Peter T Chattaway

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About Peter T Chattaway

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    He's fictional, but you can't have everything.
  • Birthday 10/01/1970

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  1. Joel Mayward wrote: : . . . in a post-Tony Scott world, Ridley has made Prometheus, The Martian, and A:C, the only sci-fi he's done since Blade Runner. Prometheus came out a few months *before* Tony Scott died; Ridley Scott's next two films, The Counselor and Exodus: Gods and Kings, were both dedicated to Tony. : It's difficult to discern just how long time elapses on the Nostromo from the crew awakening to Ripley's escape . . . Hmmm. Now I want to rewatch it with this in mind, taking notes.
  2. Ah, more boobs and butt humour.
  3. Joseph Kosinski Frontrunner to Direct ‘Top Gun 2’ Starring Tom Cruise (EXCLUSIVE) Tom Cruise is getting ready to head back to the Danger Zone — and he’s bringing an old friend along for the ride. Sources tell Variety that Joseph Kosinski — who directed Cruise in “Oblivion” — is the front-runner to direct “Top Gun 2” for Paramount and Skydance Pictures. While no official offer has been made, several insiders believe one is imminent. . . . Cruise met with potential helmers prior to and while filming “Mission Impossible: 6” in London to ensure the “Top Gun” sequel was ready to go after production wrapped. Even with Cruise and Kosinski having previously worked together on the 2013 sci-fi action film, sources say it was Kosinski’s vision the sequel’s direction that officially won him the job. . . . Cruise recently confirmed to a British talk show that the sequel was moving forward and would hopefully shoot at the start of next year. “Its happening,” the 54-year-old actor added. “You’re the first people I’ve told. It’s going to happen.” The thought of making a follow-up to the 1986 pic that made him a bonafide star has been on Cruise’s agenda for some time. The project has gained momentum in recent years, especially after “Jungle Book” scribe Justin Marks was tapped to pen latest draft. . . . This latest project will be set in a world of drone technology and fifth generation fighters and explore the end of an era of dogfighting which made the original film so exhilarating. Other plot details are vague but Val Kilmer has gone on record that he was asked to come back to reprise the role of Iceman opposite Cruise’s Maverick. . . . Variety, May 24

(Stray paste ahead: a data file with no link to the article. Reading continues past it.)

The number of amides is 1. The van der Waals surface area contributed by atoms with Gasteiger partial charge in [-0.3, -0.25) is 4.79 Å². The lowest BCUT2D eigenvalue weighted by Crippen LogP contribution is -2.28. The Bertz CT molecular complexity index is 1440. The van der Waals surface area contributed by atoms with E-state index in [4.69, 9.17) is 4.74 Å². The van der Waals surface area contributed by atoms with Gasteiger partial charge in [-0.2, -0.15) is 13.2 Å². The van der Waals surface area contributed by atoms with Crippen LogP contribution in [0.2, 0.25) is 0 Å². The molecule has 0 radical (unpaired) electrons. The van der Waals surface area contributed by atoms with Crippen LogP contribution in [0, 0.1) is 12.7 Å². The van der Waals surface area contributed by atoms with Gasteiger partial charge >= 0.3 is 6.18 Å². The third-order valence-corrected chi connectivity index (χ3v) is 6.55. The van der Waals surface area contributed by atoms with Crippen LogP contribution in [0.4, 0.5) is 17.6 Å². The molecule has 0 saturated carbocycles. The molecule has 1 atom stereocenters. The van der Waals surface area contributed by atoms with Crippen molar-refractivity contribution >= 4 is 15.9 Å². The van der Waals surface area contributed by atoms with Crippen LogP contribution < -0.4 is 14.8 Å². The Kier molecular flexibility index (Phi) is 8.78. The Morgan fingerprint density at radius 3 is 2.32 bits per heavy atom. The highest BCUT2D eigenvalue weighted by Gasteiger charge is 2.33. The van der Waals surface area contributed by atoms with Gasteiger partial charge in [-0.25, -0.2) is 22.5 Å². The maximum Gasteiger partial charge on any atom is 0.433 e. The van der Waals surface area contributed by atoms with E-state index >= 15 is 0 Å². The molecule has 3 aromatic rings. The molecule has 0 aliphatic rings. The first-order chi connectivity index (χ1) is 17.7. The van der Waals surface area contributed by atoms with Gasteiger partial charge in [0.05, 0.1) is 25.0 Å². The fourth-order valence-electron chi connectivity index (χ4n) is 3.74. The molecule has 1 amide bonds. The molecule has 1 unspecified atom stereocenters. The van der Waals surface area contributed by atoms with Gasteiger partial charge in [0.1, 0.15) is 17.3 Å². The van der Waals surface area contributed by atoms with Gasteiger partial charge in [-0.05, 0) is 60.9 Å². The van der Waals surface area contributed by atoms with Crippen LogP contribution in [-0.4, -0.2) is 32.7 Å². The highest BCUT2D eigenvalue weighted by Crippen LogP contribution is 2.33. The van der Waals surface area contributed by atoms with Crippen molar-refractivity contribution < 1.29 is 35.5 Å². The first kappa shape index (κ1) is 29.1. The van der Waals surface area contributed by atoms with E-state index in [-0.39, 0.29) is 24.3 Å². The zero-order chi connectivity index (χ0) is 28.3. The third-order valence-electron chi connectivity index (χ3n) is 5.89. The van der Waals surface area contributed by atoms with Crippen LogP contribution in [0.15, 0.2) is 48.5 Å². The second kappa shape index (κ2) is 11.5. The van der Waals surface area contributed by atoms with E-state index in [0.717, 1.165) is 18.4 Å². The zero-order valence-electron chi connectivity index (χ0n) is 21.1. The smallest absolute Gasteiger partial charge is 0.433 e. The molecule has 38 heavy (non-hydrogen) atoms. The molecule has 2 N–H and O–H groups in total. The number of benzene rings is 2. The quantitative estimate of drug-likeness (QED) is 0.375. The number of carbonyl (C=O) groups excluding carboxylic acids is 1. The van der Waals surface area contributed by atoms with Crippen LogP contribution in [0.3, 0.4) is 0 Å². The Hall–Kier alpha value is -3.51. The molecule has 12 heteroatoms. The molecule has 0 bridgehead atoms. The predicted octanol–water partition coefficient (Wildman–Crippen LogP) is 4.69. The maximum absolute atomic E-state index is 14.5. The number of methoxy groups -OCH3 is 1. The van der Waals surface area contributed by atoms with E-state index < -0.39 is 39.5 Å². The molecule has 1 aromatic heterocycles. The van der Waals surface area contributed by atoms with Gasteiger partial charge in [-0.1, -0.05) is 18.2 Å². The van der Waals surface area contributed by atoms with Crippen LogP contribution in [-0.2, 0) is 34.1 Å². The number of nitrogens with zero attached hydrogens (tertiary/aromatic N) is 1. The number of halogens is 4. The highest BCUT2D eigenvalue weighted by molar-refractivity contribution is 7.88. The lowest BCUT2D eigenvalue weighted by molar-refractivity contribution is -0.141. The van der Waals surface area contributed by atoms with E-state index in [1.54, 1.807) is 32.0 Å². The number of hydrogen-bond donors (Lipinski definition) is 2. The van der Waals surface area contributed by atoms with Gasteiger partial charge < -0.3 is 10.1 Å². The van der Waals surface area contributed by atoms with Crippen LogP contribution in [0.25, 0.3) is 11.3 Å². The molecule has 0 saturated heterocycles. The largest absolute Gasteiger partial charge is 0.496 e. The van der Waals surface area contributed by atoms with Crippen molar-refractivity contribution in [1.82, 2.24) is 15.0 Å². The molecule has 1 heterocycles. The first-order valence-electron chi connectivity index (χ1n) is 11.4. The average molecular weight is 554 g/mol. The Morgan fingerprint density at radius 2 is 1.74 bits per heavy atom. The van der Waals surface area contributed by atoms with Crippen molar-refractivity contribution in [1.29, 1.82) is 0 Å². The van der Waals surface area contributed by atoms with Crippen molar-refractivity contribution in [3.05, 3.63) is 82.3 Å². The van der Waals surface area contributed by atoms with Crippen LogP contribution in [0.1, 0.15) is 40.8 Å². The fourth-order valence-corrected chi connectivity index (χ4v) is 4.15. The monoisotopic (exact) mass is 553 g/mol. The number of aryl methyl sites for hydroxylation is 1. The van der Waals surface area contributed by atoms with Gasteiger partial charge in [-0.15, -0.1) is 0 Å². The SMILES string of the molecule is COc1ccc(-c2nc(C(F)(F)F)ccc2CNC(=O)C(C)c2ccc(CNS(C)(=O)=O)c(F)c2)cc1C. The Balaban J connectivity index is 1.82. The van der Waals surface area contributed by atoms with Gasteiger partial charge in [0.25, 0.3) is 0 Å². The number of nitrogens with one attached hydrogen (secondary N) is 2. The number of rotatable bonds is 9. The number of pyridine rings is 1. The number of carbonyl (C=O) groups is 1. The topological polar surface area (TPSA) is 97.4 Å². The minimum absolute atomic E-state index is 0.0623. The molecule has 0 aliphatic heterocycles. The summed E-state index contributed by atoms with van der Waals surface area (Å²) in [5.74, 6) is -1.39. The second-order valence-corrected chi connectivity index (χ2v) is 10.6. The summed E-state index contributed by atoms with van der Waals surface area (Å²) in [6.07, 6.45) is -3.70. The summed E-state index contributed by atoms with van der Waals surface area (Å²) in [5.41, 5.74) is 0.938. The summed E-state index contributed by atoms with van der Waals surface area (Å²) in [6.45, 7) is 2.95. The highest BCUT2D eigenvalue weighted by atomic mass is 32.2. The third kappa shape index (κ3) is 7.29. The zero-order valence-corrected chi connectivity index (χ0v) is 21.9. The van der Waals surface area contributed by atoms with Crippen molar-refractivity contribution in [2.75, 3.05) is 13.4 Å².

4. Links to our threads on The Dark Crystal (1982) and the once-proposed sequel The Power of the Dark Crystal (in development).
  5. Joel Mayward wrote: : Yeah, I recall this being a significant surprise and part of the horror of Alien--they're chasing what they perceive to be a cat-sized creature, only to find that it's grown significantly and is even bigger than a human. SDG mentioned a few years ago that one of his children had asked where the Xenomorph was getting its "mass" from in the original film.
  6. Justin Hanvey wrote: : The klingons mainly really throwing me off. Why did they feel the need to make them look like Abrams-verse Klingons and completely undermine the fact that this is supposed to be set in the same universe as Original Series etc. That did occur to me too, though I guess the implication of the Abrams films is that there has always been a race of Klingons that looked like this now.